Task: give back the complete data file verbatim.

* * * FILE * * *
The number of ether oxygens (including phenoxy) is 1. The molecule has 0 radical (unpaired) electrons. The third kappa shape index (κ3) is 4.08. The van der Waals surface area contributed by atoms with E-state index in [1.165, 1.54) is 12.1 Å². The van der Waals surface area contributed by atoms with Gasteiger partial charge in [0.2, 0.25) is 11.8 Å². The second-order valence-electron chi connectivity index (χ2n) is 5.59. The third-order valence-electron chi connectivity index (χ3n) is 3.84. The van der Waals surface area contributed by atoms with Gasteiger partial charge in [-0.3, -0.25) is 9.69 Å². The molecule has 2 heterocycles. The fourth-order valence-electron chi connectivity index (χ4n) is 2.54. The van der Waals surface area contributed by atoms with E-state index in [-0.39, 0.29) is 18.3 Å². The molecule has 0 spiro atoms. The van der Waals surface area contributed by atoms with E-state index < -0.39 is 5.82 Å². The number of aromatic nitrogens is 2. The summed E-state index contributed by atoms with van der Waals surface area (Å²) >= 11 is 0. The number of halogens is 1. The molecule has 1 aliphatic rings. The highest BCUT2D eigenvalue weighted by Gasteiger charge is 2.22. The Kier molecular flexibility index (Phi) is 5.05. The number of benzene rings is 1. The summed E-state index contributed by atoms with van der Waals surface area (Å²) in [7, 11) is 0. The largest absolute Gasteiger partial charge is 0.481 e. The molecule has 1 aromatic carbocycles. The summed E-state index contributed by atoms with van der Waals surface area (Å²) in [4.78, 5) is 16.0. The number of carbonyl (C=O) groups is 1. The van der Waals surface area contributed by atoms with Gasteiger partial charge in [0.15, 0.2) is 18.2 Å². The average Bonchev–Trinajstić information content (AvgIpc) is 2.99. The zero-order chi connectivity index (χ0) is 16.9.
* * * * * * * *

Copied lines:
The number of ether oxygens (including phenoxy) is 1. The molecule has 0 radical (unpaired) electrons. The third kappa shape index (κ3) is 4.08. The van der Waals surface area contributed by atoms with E-state index in [1.165, 1.54) is 12.1 Å². The van der Waals surface area contributed by atoms with Gasteiger partial charge in [0.2, 0.25) is 11.8 Å². The second-order valence-electron chi connectivity index (χ2n) is 5.59. The third-order valence-electron chi connectivity index (χ3n) is 3.84. The van der Waals surface area contributed by atoms with Gasteiger partial charge in [-0.3, -0.25) is 9.69 Å². The molecule has 2 heterocycles. The fourth-order valence-electron chi connectivity index (χ4n) is 2.54. The van der Waals surface area contributed by atoms with E-state index in [-0.39, 0.29) is 18.3 Å². The molecule has 0 spiro atoms. The van der Waals surface area contributed by atoms with E-state index < -0.39 is 5.82 Å². The number of aromatic nitrogens is 2. The summed E-state index contributed by atoms with van der Waals surface area (Å²) >= 11 is 0. The number of halogens is 1. The molecule has 1 aliphatic rings. The highest BCUT2D eigenvalue weighted by Gasteiger charge is 2.22. The Kier molecular flexibility index (Phi) is 5.05. The number of benzene rings is 1. The summed E-state index contributed by atoms with van der Waals surface area (Å²) in [7, 11) is 0. The largest absolute Gasteiger partial charge is 0.481 e. The molecule has 1 aromatic carbocycles. The summed E-state index contributed by atoms with van der Waals surface area (Å²) in [4.78, 5) is 16.0. The number of carbonyl (C=O) groups is 1. The van der Waals surface area contributed by atoms with Gasteiger partial charge in [0.15, 0.2) is 18.2 Å². The average Bonchev–Trinajstić information content (AvgIpc) is 2.99. The zero-order chi connectivity index (χ0) is 16.9.